Markos mentioned his desire for this type of activism to be replicated elsewhere, noting his observation about a Democratic Party blind spot when it comes to these groups. Many of these local organizations are often overlooked and don’t receive as many donations as larger, more well-known groups headquartered in Washington, D.C. He cited TV ads as a specific example of the way money was spent that could have probably been better put to use with groups doing outreach on the ground: “Hundreds of thousands of dollars were spent … that did not move the needle. It did not matter. These ads did not move [public opinion]. … I am just making a note to myself to really shift my thinking to focus on more of these organizations.”
For the second half of the episode, Cara discussed the youth vote with Markos and Kerry and the major role young people played in determining the outcome of this election—particularly in Georgia. Young voters across the country are fired up about climate change, student debt, and Black Lives Matter, and they are making their votes count on these issues. On student debt in particular, Cara noted how important an issue it was for so many young voters and the larger effects it has on access to education and critical thinking skills in this country:
It’s an economic problem. I can’t believe that we live in a country where we have the most educated generation of all time, and we’re like, ‘You know what would be great? Economically disenfranchising this generation,’ making sure that they’re just totally squished down by this economic burden … The price of education has just gotten out of control in this country. And I know a lot of people talk about how, ‘Well, you know, it was a choice.’ And I’m like , ‘Well, was it? Like, what choice did I have?’ If I didn’t go to college, what career was available for me? But beyond that … we all benefit from an educated populace. I think one of the main problems that we’ve seen in the last four years is massive disinformation and an inability to do basic critical thinking and research.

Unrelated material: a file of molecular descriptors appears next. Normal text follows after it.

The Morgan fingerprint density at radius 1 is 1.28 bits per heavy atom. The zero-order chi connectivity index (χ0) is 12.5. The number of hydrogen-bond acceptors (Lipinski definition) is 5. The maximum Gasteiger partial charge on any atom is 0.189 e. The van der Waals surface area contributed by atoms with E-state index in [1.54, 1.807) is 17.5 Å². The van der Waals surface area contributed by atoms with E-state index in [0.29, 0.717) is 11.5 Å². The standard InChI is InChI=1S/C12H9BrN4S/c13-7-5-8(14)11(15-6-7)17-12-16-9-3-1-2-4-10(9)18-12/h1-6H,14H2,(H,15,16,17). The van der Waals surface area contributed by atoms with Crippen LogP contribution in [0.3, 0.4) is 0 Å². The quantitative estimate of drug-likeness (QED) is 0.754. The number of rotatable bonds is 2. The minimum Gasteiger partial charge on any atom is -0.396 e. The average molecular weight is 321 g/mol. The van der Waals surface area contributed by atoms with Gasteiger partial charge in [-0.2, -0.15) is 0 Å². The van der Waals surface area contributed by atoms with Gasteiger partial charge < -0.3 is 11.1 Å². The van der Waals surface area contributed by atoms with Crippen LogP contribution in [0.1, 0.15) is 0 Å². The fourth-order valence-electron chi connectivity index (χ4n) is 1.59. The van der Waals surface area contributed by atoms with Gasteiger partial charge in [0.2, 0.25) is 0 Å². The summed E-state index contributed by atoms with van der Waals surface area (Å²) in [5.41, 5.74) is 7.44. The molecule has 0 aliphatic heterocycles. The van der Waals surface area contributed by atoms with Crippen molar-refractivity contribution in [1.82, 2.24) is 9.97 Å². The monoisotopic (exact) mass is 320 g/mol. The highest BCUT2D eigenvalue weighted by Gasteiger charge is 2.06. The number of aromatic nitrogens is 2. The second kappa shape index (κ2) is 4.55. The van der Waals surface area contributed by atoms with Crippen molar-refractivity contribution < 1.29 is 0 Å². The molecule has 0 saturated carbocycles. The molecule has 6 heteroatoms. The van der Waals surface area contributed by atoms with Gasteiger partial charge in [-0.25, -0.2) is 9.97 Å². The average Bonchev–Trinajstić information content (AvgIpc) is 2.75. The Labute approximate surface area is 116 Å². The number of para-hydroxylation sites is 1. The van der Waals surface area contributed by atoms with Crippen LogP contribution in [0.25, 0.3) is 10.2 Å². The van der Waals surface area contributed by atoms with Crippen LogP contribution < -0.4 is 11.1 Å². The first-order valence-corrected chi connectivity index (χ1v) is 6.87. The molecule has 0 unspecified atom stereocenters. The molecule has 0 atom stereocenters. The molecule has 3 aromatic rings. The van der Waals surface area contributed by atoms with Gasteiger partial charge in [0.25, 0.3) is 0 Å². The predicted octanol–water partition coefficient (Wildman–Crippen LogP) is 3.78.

The trio also discussed the “Defund the Police” messaging. Kerry believes that the grassroots gets to shape the messaging for the Democratic Party and shouldn’t be viewed as the enemy, saying:
When I see this debate about, well, is ‘defund the police’ a bad thing to be talking about and whatever?, I just want to remind lawmakers and people in DC: You don’t tell the grassroots what they get to talk about. The grassroots decides what they get to talk about. You decide how you’re going to handle that—are you going to distance yourself from it in your race? But no one tells people when to go protest and when to not go protest, right? People decide to do that when they feel the energy for something, when they feel committed to an issue. And the grassroots decides when they’re going to go out and do something. The grassroots was energized by the inequities and this constant stream of Black men in particular, but also women and people of color being slaughtered in the streets for doing nothing, for going for a jog.
Cara thinks young people will stick around to help make more progress happen, such as defunding the police, especially through protest, emphasizing that “the very definition of protests is to get in the way and disrupt the system.”
You can watch the full episode below.